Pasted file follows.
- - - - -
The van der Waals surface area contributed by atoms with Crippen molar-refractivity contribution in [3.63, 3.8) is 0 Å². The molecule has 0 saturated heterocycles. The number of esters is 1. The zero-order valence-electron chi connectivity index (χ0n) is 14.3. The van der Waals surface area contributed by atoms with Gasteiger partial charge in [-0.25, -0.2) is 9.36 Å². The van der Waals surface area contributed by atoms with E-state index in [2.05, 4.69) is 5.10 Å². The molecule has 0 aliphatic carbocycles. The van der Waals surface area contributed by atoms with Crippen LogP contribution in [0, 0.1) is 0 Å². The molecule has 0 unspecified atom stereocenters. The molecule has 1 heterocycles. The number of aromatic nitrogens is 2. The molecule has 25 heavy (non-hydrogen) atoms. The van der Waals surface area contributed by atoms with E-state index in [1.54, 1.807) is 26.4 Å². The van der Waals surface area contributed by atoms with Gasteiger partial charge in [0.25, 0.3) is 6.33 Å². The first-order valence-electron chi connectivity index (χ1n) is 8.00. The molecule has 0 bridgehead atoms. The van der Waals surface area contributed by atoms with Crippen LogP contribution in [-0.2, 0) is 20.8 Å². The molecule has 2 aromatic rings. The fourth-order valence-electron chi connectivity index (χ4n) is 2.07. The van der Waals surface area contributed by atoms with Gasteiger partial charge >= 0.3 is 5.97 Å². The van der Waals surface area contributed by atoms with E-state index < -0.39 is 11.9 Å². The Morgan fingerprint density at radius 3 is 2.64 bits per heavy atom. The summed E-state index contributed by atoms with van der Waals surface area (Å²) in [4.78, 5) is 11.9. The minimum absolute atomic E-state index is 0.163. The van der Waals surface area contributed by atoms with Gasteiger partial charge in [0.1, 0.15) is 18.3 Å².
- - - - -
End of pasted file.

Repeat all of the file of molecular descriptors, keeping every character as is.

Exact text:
The van der Waals surface area contributed by atoms with Crippen molar-refractivity contribution in [3.63, 3.8) is 0 Å². The molecule has 0 saturated heterocycles. The number of esters is 1. The zero-order valence-electron chi connectivity index (χ0n) is 14.3. The van der Waals surface area contributed by atoms with Gasteiger partial charge in [-0.25, -0.2) is 9.36 Å². The van der Waals surface area contributed by atoms with E-state index in [2.05, 4.69) is 5.10 Å². The molecule has 0 aliphatic carbocycles. The van der Waals surface area contributed by atoms with Crippen LogP contribution in [0, 0.1) is 0 Å². The molecule has 0 unspecified atom stereocenters. The molecule has 1 heterocycles. The number of aromatic nitrogens is 2. The molecule has 25 heavy (non-hydrogen) atoms. The van der Waals surface area contributed by atoms with E-state index in [1.54, 1.807) is 26.4 Å². The van der Waals surface area contributed by atoms with Gasteiger partial charge in [0.25, 0.3) is 6.33 Å². The first-order valence-electron chi connectivity index (χ1n) is 8.00. The molecule has 0 bridgehead atoms. The van der Waals surface area contributed by atoms with Crippen LogP contribution in [-0.2, 0) is 20.8 Å². The molecule has 2 aromatic rings. The fourth-order valence-electron chi connectivity index (χ4n) is 2.07. The van der Waals surface area contributed by atoms with Gasteiger partial charge >= 0.3 is 5.97 Å². The van der Waals surface area contributed by atoms with E-state index < -0.39 is 11.9 Å². The Morgan fingerprint density at radius 3 is 2.64 bits per heavy atom. The summed E-state index contributed by atoms with van der Waals surface area (Å²) in [4.78, 5) is 11.9. The minimum absolute atomic E-state index is 0.163. The van der Waals surface area contributed by atoms with Gasteiger partial charge in [0.1, 0.15) is 18.3 Å².